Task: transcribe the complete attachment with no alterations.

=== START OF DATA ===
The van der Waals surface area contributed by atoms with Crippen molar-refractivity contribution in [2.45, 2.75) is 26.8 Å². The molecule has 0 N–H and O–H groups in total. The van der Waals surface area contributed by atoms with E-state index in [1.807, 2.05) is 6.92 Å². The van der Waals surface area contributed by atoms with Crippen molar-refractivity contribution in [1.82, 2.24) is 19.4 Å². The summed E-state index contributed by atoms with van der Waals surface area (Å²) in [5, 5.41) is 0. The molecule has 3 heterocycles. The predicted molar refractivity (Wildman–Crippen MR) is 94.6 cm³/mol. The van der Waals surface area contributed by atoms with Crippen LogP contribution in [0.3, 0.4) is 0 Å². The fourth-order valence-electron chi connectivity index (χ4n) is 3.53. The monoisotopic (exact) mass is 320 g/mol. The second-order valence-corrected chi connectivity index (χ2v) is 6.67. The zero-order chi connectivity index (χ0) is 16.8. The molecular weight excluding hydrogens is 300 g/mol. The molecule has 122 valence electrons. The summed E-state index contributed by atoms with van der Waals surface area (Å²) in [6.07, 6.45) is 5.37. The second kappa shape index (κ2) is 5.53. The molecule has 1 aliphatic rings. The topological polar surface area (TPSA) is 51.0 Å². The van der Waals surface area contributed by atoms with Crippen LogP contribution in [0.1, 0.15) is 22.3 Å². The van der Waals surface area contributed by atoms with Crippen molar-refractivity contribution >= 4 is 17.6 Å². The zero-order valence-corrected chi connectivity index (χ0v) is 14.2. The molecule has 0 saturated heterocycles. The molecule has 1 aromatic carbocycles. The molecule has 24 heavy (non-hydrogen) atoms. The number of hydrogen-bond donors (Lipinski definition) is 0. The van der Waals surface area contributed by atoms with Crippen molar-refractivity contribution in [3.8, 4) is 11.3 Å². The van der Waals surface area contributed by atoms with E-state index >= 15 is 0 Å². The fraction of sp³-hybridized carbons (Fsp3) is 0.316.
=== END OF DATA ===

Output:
The van der Waals surface area contributed by atoms with Crippen molar-refractivity contribution in [2.45, 2.75) is 26.8 Å². The molecule has 0 N–H and O–H groups in total. The van der Waals surface area contributed by atoms with E-state index in [1.807, 2.05) is 6.92 Å². The van der Waals surface area contributed by atoms with Crippen molar-refractivity contribution in [1.82, 2.24) is 19.4 Å². The summed E-state index contributed by atoms with van der Waals surface area (Å²) in [5, 5.41) is 0. The molecule has 3 heterocycles. The predicted molar refractivity (Wildman–Crippen MR) is 94.6 cm³/mol. The van der Waals surface area contributed by atoms with Crippen LogP contribution in [0.3, 0.4) is 0 Å². The fourth-order valence-electron chi connectivity index (χ4n) is 3.53. The monoisotopic (exact) mass is 320 g/mol. The second-order valence-corrected chi connectivity index (χ2v) is 6.67. The zero-order chi connectivity index (χ0) is 16.8. The molecular weight excluding hydrogens is 300 g/mol. The molecule has 122 valence electrons. The summed E-state index contributed by atoms with van der Waals surface area (Å²) in [6.07, 6.45) is 5.37. The second kappa shape index (κ2) is 5.53. The molecule has 1 aliphatic rings. The topological polar surface area (TPSA) is 51.0 Å². The van der Waals surface area contributed by atoms with Crippen LogP contribution in [0.1, 0.15) is 22.3 Å². The van der Waals surface area contributed by atoms with Crippen molar-refractivity contribution >= 4 is 17.6 Å². The zero-order valence-corrected chi connectivity index (χ0v) is 14.2. The molecule has 0 saturated heterocycles. The molecule has 1 aromatic carbocycles. The molecule has 24 heavy (non-hydrogen) atoms. The number of hydrogen-bond donors (Lipinski definition) is 0. The van der Waals surface area contributed by atoms with Crippen molar-refractivity contribution in [3.8, 4) is 11.3 Å². The van der Waals surface area contributed by atoms with E-state index >= 15 is 0 Å². The fraction of sp³-hybridized carbons (Fsp3) is 0.316.